“Sinister, subversive, and somehow still grounded in a hyper-traditional, everyday reality.
With a simmering plot, an intelligent mess of a main character, and the fantasy of an equal household partnership, this book could not come at a better time. Overworked and underappreciated, Nora is emblematic of wives and mothers who have been expected to shoulder the brunt of housekeeping, child-rearing, and self-maintenance all while working a high-powered job. The question is, what is she willing to do about it?
Baker leans heavily into the tropes and stereotypes of Stepford Wives suburbia, a riff where people’s reactions to it will tell you a lot about their partnerships and/or their expectations of what a partnership looks like.”
Nora Spangler is a successful attorney but when it comes to domestic life, she finds she’s always the one doing more. She packs the lunches, schedules the doctor appointments, knows where the extra paper towel rolls are, and designs and orders the holiday cards. Her husband works hard, too…but why does it seem like she is always working so much harder?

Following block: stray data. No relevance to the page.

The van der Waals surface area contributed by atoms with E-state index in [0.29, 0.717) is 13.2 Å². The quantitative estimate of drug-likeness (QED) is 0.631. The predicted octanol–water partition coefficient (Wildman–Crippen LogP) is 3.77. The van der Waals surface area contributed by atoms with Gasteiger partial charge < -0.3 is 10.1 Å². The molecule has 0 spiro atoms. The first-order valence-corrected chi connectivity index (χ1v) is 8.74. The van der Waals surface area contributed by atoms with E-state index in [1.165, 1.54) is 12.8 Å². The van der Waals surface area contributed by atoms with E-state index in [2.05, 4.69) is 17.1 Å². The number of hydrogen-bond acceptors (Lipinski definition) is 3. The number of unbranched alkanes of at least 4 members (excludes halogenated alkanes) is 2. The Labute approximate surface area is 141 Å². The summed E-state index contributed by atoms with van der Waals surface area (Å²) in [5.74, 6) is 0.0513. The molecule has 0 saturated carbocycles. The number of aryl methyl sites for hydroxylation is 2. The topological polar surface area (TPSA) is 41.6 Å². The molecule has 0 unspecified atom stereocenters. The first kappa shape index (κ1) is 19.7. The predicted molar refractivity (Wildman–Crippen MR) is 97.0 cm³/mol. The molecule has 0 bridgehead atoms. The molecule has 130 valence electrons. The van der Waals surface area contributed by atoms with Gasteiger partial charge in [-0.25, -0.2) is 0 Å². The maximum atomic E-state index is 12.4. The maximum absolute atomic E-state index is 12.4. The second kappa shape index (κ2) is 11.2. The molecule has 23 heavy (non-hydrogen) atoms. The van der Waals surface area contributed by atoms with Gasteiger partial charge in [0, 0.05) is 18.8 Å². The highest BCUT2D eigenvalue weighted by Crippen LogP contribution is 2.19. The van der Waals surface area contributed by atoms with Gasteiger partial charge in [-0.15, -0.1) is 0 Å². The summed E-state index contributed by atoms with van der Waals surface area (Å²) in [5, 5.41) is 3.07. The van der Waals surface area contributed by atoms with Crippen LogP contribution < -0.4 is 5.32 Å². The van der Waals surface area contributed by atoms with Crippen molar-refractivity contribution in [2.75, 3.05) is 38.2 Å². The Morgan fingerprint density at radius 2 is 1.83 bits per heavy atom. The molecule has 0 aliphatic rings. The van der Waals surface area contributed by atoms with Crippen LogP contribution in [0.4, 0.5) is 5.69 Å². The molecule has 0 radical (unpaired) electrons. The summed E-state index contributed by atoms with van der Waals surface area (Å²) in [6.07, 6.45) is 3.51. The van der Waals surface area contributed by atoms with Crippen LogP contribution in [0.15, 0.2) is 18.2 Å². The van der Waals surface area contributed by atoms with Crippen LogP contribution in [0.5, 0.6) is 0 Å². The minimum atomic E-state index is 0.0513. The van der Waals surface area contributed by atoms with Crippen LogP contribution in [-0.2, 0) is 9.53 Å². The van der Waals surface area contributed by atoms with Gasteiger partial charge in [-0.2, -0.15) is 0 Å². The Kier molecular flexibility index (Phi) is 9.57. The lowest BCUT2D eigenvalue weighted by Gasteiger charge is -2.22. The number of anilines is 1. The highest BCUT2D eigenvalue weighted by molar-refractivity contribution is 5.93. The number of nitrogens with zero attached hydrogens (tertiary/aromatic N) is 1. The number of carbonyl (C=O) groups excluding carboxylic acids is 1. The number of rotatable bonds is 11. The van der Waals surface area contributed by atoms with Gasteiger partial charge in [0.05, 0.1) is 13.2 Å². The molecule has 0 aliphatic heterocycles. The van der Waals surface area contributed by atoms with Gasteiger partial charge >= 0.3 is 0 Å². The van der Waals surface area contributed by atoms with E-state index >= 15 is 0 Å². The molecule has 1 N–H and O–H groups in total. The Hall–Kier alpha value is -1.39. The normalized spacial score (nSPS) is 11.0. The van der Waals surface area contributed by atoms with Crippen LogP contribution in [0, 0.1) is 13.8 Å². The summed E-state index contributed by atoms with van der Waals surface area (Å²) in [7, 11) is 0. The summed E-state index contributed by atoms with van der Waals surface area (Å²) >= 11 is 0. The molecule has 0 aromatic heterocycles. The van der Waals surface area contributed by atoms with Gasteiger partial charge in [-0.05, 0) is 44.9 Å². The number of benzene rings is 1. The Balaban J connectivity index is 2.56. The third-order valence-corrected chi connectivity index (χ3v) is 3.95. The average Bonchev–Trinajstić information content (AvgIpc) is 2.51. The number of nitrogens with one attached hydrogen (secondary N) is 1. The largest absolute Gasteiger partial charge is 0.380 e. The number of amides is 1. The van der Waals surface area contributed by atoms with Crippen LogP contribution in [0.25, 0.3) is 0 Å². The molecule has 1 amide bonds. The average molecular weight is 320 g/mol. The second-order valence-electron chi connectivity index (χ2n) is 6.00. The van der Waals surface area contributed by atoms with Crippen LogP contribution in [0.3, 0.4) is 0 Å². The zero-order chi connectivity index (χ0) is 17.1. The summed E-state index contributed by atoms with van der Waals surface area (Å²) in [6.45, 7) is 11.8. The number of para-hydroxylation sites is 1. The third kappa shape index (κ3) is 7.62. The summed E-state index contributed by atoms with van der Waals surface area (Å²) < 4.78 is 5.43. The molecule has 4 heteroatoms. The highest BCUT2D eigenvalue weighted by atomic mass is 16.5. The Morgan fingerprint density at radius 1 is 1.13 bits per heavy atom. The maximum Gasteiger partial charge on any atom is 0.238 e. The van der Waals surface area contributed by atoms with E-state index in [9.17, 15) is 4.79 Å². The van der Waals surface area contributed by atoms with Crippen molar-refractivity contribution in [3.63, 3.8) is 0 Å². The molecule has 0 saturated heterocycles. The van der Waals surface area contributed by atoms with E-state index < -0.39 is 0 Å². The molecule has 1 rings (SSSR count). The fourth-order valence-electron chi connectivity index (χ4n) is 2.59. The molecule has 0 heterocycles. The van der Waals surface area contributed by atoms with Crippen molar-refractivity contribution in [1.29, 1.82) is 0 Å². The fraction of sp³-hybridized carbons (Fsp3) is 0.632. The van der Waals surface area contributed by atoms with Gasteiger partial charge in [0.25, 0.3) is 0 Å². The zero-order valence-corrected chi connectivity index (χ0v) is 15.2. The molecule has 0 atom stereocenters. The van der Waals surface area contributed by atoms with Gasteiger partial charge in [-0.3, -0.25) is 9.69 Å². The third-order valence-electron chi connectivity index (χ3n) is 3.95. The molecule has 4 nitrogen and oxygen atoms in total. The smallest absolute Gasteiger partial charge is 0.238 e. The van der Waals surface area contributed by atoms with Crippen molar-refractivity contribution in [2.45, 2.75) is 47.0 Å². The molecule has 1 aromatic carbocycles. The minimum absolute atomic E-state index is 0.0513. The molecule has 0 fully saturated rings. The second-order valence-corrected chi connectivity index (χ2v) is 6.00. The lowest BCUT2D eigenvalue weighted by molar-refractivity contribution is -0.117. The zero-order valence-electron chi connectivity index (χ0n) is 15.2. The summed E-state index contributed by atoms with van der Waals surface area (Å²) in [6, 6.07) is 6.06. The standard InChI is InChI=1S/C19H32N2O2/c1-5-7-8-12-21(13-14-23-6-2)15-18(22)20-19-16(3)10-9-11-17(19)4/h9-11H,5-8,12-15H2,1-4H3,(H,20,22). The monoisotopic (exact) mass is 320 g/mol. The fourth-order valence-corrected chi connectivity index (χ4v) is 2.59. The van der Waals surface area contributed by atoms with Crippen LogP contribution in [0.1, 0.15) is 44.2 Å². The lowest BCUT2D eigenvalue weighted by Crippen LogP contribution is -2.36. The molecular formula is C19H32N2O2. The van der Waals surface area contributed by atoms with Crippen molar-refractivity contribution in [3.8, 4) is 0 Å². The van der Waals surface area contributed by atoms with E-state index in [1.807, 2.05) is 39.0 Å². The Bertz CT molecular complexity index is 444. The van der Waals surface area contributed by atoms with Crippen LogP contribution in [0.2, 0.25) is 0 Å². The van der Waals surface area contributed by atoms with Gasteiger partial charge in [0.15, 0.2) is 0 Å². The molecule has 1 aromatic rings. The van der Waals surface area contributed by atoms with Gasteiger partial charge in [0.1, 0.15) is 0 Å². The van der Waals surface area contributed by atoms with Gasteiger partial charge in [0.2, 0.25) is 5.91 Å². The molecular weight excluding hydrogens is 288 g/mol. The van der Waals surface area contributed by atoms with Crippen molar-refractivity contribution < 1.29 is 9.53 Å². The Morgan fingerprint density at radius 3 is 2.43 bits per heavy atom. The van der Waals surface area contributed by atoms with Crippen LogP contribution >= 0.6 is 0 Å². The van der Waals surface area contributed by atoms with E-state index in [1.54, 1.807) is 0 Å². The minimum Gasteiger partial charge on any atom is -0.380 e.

The Spanglers go house hunting in Dynasty Ranch, a nice suburban neighborhood where Nora meets a group of high-powered women—a tech CEO, a neurosurgeon, an award-winning therapist, a bestselling author—with enviably supportive husbands. When she agrees to help with a resident’s gruesome wrongful death case, she delves into the lives of the women there. She finds the air is different in Dynasty Ranch. The women aren’t hanging on by a thread.
They swear by an unorthodox method of couples’ therapy that has transformed their relationships. Even as she fears digging up the secrets at the heart of her own marriage, Nora is tantalized by the possibility of a life that’s under control. The men seem strange. But maybe they’re just evolved. Soon Nora is relishing that her husband now shoulders half the load at home. But something is deeply wrong in Dynasty Ranch. As the case unravels, Nora uncovers a plot that may explain the secret to having-it-all. One that’s worth killing for.
Smart, sharp, and timely, this novel imagines a world where the burden of the “second shift” is equally shared – and what it might take to get there.